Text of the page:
Our last day in Bolivia!
Copacabana Travel Blog› entry 15 of 25 › view all entries
After breakfast we boated back to Copacabana, visited the famous Dark Virgin and its church, did some local shopping and a strolled the town.
Copacabana is the main Bolivian town on Lake Titicaca, from where boats leave for Isla del Sol, the sacred Inca island. The town has a large 16th-century shrine, the Basilica of Our Lady of Copacabana. Our Lady of Copacabana is the patron saint of Bolivia. The town is a destination for tourism in Bolivia and is also known by its famous Basilica, home of the Virgin of Copacabana, its trout, and its quaint atmosphere. The town has approximately 6,000 inhabitants. Copacabana's religious celebrations, cultural patrimony, and traditional festivals are well known throughout Bolivia.
The name is derived from the Aymara kota kahuana, meaning "view of the lake". A village of about four hundred people, indigenous Aymara chiefly, on the shore of Lake Titicaca, province of Omasuyos (Manco Kapac), in northern Bolivia. It is the location of a famous sanctuary dedicated to Our Lady of Carmel, and of a convent of Franciscan Recollects. During the wars of independence it was despoiled of most of its rich ornaments and gifts, and ruthless plundering by faithless custodians in the course of political disturbances has further contributed to impoverish it. The edifices, originally very handsome, are in a state of sad neglect. It is a shrine for pilgrims from Bolivia and southern Peru, and on 6 August the feast of its patron saint is frequented by thousands. Before 1534 Copacabana was an outpost of Inca occupation among dozens of other sites in Bolivia. The Incas held it as the key to the very ancient shrine and oracle on the Island of Titicaca, which they had adopted as a place of worship, yielding to the veneration in which it stood among the Aymara from time almost immemorial. There were at Copacabana minor shrines, in which the ceremonial of the Incas was observed with that of the original inhabitants. When the Spaniards first visited the Islands of Titicaca and Loati, in 1534 and 1538, the Andean Cosmovision was abandoned and the Dominicans made Copacabana the centre of their missions. Secular priests then replaced them at the instigation of the Viceroy Francisco de Toledo, and finally the mission and its annexes were entrusted to the Augustinians in 1589.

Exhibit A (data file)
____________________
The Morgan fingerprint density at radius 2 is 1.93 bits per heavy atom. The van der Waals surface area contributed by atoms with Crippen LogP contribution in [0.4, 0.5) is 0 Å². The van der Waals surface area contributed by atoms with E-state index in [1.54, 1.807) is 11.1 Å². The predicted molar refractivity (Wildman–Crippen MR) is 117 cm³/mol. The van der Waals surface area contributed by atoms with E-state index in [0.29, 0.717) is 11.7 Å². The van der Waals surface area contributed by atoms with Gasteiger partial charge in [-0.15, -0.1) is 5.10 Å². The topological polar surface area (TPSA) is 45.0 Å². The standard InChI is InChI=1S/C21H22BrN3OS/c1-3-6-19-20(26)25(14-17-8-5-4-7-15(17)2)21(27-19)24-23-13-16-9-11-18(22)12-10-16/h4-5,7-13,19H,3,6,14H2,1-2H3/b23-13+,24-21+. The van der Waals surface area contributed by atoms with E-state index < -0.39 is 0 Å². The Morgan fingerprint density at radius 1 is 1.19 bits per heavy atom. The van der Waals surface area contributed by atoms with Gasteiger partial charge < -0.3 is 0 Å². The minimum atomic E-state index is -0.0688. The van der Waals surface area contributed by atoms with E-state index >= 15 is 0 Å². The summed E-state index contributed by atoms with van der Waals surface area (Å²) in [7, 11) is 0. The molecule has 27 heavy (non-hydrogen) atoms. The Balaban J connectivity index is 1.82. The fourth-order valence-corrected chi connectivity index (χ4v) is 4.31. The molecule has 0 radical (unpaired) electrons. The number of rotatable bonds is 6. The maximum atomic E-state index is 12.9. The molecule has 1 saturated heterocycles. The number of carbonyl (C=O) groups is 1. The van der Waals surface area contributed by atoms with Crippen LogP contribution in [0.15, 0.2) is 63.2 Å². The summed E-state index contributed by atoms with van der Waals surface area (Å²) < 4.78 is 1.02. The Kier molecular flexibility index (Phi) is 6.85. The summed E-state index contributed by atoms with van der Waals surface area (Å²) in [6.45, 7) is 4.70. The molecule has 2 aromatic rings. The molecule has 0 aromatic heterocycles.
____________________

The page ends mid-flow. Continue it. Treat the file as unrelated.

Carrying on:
In 1582 the grandson of Inca ruler Manco Kapac, struck by the sight of the statues of the Blessed Virgin which he saw in some of the churches at La Paz, tried to make one himself, and after many failures, succeeded in producing one of excellent quality, and it was placed at Copacavana as the statue of the tutelar protectress of the community.
The Basilica of Our Lady of Copacabana is a 16th century Spanish colonial shrine that houses the image of the Virgin of Copacabana. It is located in the town of Copacabana, Bolivia on the shores of Lake Titicaca near the Peruvian border in the region known as the Altiplano. Our Lady of Copacabana is the patron saint of Bolivia.
Constructed at the foot of a small steep hill, sacred to the Inca and known as the Temple of Sun, it remains as one of the two principal sacred places of importance to the indigenous peoples and Catholics alike. The other is the Virgin of Urkupiña near Cochabamba, Bolivia.
In front of the Basilica dozens of cars lined up in the streets to be blessed by the local catholic priest and by the local Inca Shaman. At around 11:00 we departed to the Peruvian border, signed the necessary paperwork and finally entered Peru, our final destination.